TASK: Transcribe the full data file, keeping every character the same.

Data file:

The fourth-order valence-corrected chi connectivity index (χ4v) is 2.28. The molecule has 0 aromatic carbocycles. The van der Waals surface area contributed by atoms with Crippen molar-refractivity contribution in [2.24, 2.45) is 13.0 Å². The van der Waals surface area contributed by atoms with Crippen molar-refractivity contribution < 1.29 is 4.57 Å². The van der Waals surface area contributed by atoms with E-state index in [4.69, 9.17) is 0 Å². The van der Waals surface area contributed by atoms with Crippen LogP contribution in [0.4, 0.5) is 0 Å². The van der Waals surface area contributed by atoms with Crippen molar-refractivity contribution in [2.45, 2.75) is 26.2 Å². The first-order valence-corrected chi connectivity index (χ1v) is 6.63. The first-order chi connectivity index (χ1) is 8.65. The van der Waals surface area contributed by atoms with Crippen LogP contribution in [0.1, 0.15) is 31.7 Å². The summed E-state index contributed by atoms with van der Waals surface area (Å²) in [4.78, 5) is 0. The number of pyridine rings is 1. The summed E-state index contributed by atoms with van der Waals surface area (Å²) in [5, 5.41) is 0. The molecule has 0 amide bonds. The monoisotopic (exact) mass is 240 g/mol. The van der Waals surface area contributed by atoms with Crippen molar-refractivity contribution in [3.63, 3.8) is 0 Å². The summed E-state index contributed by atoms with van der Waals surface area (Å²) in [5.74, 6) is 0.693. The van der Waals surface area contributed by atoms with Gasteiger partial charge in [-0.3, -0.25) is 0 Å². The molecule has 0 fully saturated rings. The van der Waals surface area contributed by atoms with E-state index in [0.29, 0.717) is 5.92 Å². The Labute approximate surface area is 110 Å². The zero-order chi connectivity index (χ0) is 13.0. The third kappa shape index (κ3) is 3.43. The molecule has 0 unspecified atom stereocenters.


The fourth-order valence-corrected chi connectivity index (χ4v) is 2.28. The molecule has 0 aromatic carbocycles. The van der Waals surface area contributed by atoms with Crippen molar-refractivity contribution in [2.24, 2.45) is 13.0 Å². The van der Waals surface area contributed by atoms with Crippen molar-refractivity contribution < 1.29 is 4.57 Å². The van der Waals surface area contributed by atoms with E-state index in [4.69, 9.17) is 0 Å². The van der Waals surface area contributed by atoms with Crippen LogP contribution in [0.4, 0.5) is 0 Å². The van der Waals surface area contributed by atoms with Crippen molar-refractivity contribution in [2.45, 2.75) is 26.2 Å². The first-order valence-corrected chi connectivity index (χ1v) is 6.63. The first-order chi connectivity index (χ1) is 8.65. The van der Waals surface area contributed by atoms with Crippen LogP contribution in [0.1, 0.15) is 31.7 Å². The summed E-state index contributed by atoms with van der Waals surface area (Å²) in [4.78, 5) is 0. The number of pyridine rings is 1. The summed E-state index contributed by atoms with van der Waals surface area (Å²) in [5, 5.41) is 0. The molecule has 0 amide bonds. The monoisotopic (exact) mass is 240 g/mol. The van der Waals surface area contributed by atoms with Crippen molar-refractivity contribution in [3.63, 3.8) is 0 Å². The summed E-state index contributed by atoms with van der Waals surface area (Å²) in [5.74, 6) is 0.693. The van der Waals surface area contributed by atoms with Gasteiger partial charge in [-0.3, -0.25) is 0 Å². The molecule has 0 fully saturated rings. The van der Waals surface area contributed by atoms with E-state index in [0.29, 0.717) is 5.92 Å². The Labute approximate surface area is 110 Å². The zero-order chi connectivity index (χ0) is 13.0. The third kappa shape index (κ3) is 3.43. The molecule has 0 unspecified atom stereocenters.